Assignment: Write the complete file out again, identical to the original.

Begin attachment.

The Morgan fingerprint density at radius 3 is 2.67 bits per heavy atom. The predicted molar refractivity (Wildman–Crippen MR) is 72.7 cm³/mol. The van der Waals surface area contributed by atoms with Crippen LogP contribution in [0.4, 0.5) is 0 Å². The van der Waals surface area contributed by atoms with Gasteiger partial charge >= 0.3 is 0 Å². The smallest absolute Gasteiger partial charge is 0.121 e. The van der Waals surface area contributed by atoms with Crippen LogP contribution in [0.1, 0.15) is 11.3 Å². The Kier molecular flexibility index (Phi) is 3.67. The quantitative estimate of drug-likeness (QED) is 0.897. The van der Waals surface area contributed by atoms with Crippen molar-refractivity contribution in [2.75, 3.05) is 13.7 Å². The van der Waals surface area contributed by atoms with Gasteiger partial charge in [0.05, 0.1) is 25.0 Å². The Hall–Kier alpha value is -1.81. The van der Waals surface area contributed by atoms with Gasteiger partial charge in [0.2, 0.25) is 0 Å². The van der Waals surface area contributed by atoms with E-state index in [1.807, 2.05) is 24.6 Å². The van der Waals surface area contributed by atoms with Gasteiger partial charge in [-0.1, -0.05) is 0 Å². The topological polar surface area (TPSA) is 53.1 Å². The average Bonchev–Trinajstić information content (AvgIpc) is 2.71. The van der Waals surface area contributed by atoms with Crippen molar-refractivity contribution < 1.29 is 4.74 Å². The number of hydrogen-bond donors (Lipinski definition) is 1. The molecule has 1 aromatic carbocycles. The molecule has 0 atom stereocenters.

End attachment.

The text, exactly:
The Morgan fingerprint density at radius 3 is 2.67 bits per heavy atom. The predicted molar refractivity (Wildman–Crippen MR) is 72.7 cm³/mol. The van der Waals surface area contributed by atoms with Crippen LogP contribution in [0.4, 0.5) is 0 Å². The van der Waals surface area contributed by atoms with Gasteiger partial charge >= 0.3 is 0 Å². The smallest absolute Gasteiger partial charge is 0.121 e. The van der Waals surface area contributed by atoms with Crippen LogP contribution in [0.1, 0.15) is 11.3 Å². The Kier molecular flexibility index (Phi) is 3.67. The quantitative estimate of drug-likeness (QED) is 0.897. The van der Waals surface area contributed by atoms with Crippen molar-refractivity contribution in [2.75, 3.05) is 13.7 Å². The van der Waals surface area contributed by atoms with Gasteiger partial charge in [0.05, 0.1) is 25.0 Å². The Hall–Kier alpha value is -1.81. The van der Waals surface area contributed by atoms with Gasteiger partial charge in [0.2, 0.25) is 0 Å². The van der Waals surface area contributed by atoms with E-state index in [1.807, 2.05) is 24.6 Å². The van der Waals surface area contributed by atoms with Gasteiger partial charge in [-0.1, -0.05) is 0 Å². The topological polar surface area (TPSA) is 53.1 Å². The average Bonchev–Trinajstić information content (AvgIpc) is 2.71. The van der Waals surface area contributed by atoms with Crippen molar-refractivity contribution < 1.29 is 4.74 Å². The number of hydrogen-bond donors (Lipinski definition) is 1. The molecule has 1 aromatic carbocycles. The molecule has 0 atom stereocenters.